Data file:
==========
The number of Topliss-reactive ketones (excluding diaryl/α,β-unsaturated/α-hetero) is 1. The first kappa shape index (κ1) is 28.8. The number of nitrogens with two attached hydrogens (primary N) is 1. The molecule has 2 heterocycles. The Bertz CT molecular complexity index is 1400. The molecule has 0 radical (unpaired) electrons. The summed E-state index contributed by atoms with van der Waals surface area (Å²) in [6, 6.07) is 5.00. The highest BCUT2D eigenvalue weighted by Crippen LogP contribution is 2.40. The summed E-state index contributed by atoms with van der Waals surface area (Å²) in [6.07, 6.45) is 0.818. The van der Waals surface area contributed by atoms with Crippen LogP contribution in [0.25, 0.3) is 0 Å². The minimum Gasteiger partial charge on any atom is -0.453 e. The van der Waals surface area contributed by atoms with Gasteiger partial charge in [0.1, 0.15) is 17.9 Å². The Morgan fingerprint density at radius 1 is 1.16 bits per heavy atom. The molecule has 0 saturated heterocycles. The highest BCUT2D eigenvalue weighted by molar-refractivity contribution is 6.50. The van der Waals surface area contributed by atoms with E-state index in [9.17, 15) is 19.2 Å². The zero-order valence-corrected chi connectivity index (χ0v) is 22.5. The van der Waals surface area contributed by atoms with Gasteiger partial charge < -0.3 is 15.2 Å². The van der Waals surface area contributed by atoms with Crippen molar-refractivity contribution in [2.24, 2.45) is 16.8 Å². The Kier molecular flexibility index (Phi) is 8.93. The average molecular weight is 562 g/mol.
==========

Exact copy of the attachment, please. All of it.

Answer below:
The number of Topliss-reactive ketones (excluding diaryl/α,β-unsaturated/α-hetero) is 1. The first kappa shape index (κ1) is 28.8. The number of nitrogens with two attached hydrogens (primary N) is 1. The molecule has 2 heterocycles. The Bertz CT molecular complexity index is 1400. The molecule has 0 radical (unpaired) electrons. The summed E-state index contributed by atoms with van der Waals surface area (Å²) in [6, 6.07) is 5.00. The highest BCUT2D eigenvalue weighted by Crippen LogP contribution is 2.40. The summed E-state index contributed by atoms with van der Waals surface area (Å²) in [6.07, 6.45) is 0.818. The van der Waals surface area contributed by atoms with Crippen LogP contribution in [0.25, 0.3) is 0 Å². The minimum Gasteiger partial charge on any atom is -0.453 e. The van der Waals surface area contributed by atoms with Gasteiger partial charge in [0.1, 0.15) is 17.9 Å². The Morgan fingerprint density at radius 1 is 1.16 bits per heavy atom. The molecule has 0 saturated heterocycles. The highest BCUT2D eigenvalue weighted by molar-refractivity contribution is 6.50. The van der Waals surface area contributed by atoms with E-state index in [9.17, 15) is 19.2 Å². The zero-order valence-corrected chi connectivity index (χ0v) is 22.5. The van der Waals surface area contributed by atoms with Gasteiger partial charge < -0.3 is 15.2 Å². The van der Waals surface area contributed by atoms with Crippen molar-refractivity contribution in [2.24, 2.45) is 16.8 Å². The Kier molecular flexibility index (Phi) is 8.93. The average molecular weight is 562 g/mol.